The night that Nathan was born, the pediatrician came in the recovery room following my c-section to tell us she “suspected” that he had Down syndrome. She then went into a laundry list of reasons why she “suspected” it and the tests that were to follow. I wasn’t getting a good feel from her whether it was a remote possibility or an absolute certainty, so I cut to the chase and asked her what her gut instinct was. Gratefully, she was honest and told us that she believed he did. When I saw him later, I knew instinctively that she was right. In the first several weeks after Nathan was born, however, I struggled to find the features in his face. It seemed that it was only in photos – rarely in holding and interacting with him – that I was able to spot the physical features common to people with an extra 21st chromosome. Now that he is a little bit older, I can spot it more easily, but it’s hard to tell sometimes if other people see it, too.
Nathan is a happy and friendly baby. He smiles a lot and, in particular, flirts with the ladies (oh, my!) Because he has a seven year old sister, he gets dragged all over the place – swim meets, guitar lessons, Target, Chick-fil-A, church… Often, he will catch someone’s attention and they will talk and smile and coo back at him, and tell me he’s beautiful. He IS beautiful. He has the most brilliant blue eyes – the same color as Sarah Kate’s – and it is easy to get lost in them.
Whenever we are out-and-about interacting with people, my mind inevitably questions “Can they see it?” While it doesn’t make any difference to me what they do or don’t see, the next thought I always have is “Should I mention it?” For people who are friends or casual acquaintances, I usually do say something to the effect of “You know that he has Down syndrome, right?” I do that mainly because it feels like I’m keeping it a secret if I don’t tell them, and since they are going to learn of it, anyway, I’d rather them hear it from me with a smile on my face than from someone else with pity in their voice. Friends and acquaintances, I have learned, will take their cues from me. If I am fine with it, they are fine with it.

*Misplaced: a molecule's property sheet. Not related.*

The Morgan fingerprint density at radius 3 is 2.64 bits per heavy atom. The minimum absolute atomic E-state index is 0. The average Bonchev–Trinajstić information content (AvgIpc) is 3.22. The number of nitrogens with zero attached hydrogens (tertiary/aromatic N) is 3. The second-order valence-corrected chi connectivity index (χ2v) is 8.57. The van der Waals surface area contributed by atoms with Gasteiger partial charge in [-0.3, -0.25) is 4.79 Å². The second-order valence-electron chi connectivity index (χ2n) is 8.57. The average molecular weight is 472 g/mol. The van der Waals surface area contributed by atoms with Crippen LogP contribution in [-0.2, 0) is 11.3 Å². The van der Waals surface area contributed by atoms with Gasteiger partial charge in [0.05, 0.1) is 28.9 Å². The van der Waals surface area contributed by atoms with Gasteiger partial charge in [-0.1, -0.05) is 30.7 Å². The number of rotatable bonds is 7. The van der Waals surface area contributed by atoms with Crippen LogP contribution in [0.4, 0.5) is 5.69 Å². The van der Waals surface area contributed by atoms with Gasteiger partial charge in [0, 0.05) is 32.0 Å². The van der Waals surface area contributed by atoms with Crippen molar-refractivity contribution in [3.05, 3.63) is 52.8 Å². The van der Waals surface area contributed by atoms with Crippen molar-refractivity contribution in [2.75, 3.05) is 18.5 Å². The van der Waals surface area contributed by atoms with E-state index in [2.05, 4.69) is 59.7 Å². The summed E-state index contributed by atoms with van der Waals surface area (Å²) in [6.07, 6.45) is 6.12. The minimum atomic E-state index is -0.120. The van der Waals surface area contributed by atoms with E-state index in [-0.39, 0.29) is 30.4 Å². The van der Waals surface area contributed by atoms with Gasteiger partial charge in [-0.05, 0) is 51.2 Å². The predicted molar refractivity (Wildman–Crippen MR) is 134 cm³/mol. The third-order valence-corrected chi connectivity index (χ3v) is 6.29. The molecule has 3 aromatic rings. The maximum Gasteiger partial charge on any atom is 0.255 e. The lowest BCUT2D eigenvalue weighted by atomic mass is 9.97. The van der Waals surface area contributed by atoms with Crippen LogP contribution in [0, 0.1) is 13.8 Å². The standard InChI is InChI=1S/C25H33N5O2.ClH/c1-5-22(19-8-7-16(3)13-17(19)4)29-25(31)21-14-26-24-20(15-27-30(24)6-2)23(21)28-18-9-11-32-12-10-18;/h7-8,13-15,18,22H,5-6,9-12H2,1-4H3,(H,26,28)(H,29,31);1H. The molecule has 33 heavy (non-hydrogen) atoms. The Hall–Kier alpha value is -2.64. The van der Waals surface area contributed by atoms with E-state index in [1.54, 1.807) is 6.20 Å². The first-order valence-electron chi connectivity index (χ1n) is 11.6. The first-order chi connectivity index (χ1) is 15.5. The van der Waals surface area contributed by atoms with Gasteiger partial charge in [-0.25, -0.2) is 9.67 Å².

With strangers it’s a little bit tougher. If they don’t see it, I don’t want people to feel uncomfortable that I brought it up, but if they do see it, I want them to see me as positive and happy, and Nathan as a person to be valued. I don’t want to draw attention to the fact that he’s non-typical – after all, he is much more like other children than he is different from them – but I also don’t want it to appear that I’m hiding his non-typical-ness. What I usually do is watch their face to see if I spot some glimmer of comprehension, and then decide whether to speak or not to speak. I always wonder if I have done the right thing.
The bottom line is that I really shouldn’t give a rip about whether a stranger is or isn’t comfortable nor whether they do or do not see it. I should be reminding myself of that old saying “The people that mind don’t matter, and the people that matter don’t mind”, but I feel like it’s not as simple as that. I want the world to see that he is, indeed, a beautiful and delightful little boy who just happens to have “a little something extra” in his chromosomal makeup.